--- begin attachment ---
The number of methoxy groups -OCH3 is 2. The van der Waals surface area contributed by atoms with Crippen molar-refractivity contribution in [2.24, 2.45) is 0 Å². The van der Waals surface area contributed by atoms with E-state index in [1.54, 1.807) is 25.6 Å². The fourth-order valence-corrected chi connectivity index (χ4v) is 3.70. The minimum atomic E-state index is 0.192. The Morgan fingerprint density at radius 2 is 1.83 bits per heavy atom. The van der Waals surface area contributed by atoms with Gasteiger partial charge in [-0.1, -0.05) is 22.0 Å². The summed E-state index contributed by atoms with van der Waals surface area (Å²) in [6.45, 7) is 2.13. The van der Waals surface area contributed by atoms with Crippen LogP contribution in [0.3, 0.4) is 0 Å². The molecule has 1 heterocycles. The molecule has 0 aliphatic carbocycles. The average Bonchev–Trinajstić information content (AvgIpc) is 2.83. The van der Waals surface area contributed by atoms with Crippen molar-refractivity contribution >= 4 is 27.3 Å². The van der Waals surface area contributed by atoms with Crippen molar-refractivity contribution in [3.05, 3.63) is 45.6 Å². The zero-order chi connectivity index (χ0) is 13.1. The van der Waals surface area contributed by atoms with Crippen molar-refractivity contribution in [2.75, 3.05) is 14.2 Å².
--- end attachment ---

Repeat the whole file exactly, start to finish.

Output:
The number of methoxy groups -OCH3 is 2. The van der Waals surface area contributed by atoms with Crippen molar-refractivity contribution in [2.24, 2.45) is 0 Å². The van der Waals surface area contributed by atoms with E-state index in [1.54, 1.807) is 25.6 Å². The fourth-order valence-corrected chi connectivity index (χ4v) is 3.70. The minimum atomic E-state index is 0.192. The Morgan fingerprint density at radius 2 is 1.83 bits per heavy atom. The van der Waals surface area contributed by atoms with Gasteiger partial charge in [-0.1, -0.05) is 22.0 Å². The summed E-state index contributed by atoms with van der Waals surface area (Å²) in [6.45, 7) is 2.13. The van der Waals surface area contributed by atoms with Crippen LogP contribution in [0.3, 0.4) is 0 Å². The molecule has 1 heterocycles. The molecule has 0 aliphatic carbocycles. The average Bonchev–Trinajstić information content (AvgIpc) is 2.83. The van der Waals surface area contributed by atoms with Crippen molar-refractivity contribution >= 4 is 27.3 Å². The van der Waals surface area contributed by atoms with Crippen molar-refractivity contribution in [3.05, 3.63) is 45.6 Å². The zero-order chi connectivity index (χ0) is 13.1. The van der Waals surface area contributed by atoms with Crippen molar-refractivity contribution in [2.75, 3.05) is 14.2 Å².